The NHS must adapt to the ‘digital disrupters’
The NHS must find a way to accommodate the online GP providers offering consumer choice, writes Dr Jonathan Simon
The introduction of the iPhone delivered into people’s hands a technology that continued the dissemination of knowledge started by the internet. Not since the invention of the printing press has any technology had such a profound effect on society.
The transmission of knowledge to the people carries with it a massive shift in the locus of power within society; the healthcare system is merely one area that will be transformed.
Whilst contemplating how best to respond, the changes will occur around them. As such, the emergence of the new is most likely to come from outside existing health systems and will be funded by venture capital.
The most noticeable manifestation of these changes in the UK has been the rapid emergence of online digital health apps such as Babylon as a virtual platform for delivering general practice services. NHS Hammersmith and Fulham CCG are supporting a pilot of Babylon’s technology – implemented as GP-at-Hand – which gives people the choice to access their general practice services using their smartphones.
In the end consumer choice will be the driving force behind changes to the health system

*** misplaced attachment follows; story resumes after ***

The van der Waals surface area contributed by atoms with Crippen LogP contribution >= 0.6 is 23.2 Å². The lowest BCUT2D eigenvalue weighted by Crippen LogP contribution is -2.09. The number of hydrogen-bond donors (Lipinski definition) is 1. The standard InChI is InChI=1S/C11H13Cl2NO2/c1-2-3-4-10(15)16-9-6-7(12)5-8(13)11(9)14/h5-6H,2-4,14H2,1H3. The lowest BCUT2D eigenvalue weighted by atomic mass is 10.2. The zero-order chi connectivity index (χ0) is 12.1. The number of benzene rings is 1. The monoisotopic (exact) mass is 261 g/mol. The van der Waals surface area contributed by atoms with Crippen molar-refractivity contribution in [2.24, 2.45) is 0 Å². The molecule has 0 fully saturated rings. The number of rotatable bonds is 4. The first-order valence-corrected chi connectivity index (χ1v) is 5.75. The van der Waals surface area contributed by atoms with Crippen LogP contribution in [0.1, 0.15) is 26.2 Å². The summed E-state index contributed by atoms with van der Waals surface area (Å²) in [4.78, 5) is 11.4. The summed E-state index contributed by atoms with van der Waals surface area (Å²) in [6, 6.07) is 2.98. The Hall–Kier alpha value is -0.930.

An assessment of the model has been commissioned and will run until April 2019. But we already know that in the initial months, over 30,000 have registered with this new service. Its appeal is mainly to the low-use, low-need segment of the population where speed of access and convenience is their critical issue.
The response to this phenomenon is, understandably, mixed.
At the same time, a federation of 56 GPs practices in Birmingham, covering a population of 300,000, has introduced its own virtual service for patients that has been rated ‘outstanding’ by the CQC.
In the London pilot, Babylon is currently using four NHS practices to provide limited physical follow-up for any patients that need to be seen, although it is reportedly in consultation with architects to design a physical structure for their system.
Will NHS executives manage to develop a business model that supports NHS general practices as a whole, or will Babylon and its ilk continue to develop its services and artificial intelligence as an alternative to NHS general practice?
In the end consumer choice will be the driving force behind the changes to the health system. Only time will tell whether the NHS has what it takes to respond.
Dr Jonathan Simon is a retired GP in west Sussex and former honorary secretary of the Royal New Zealand College of GPs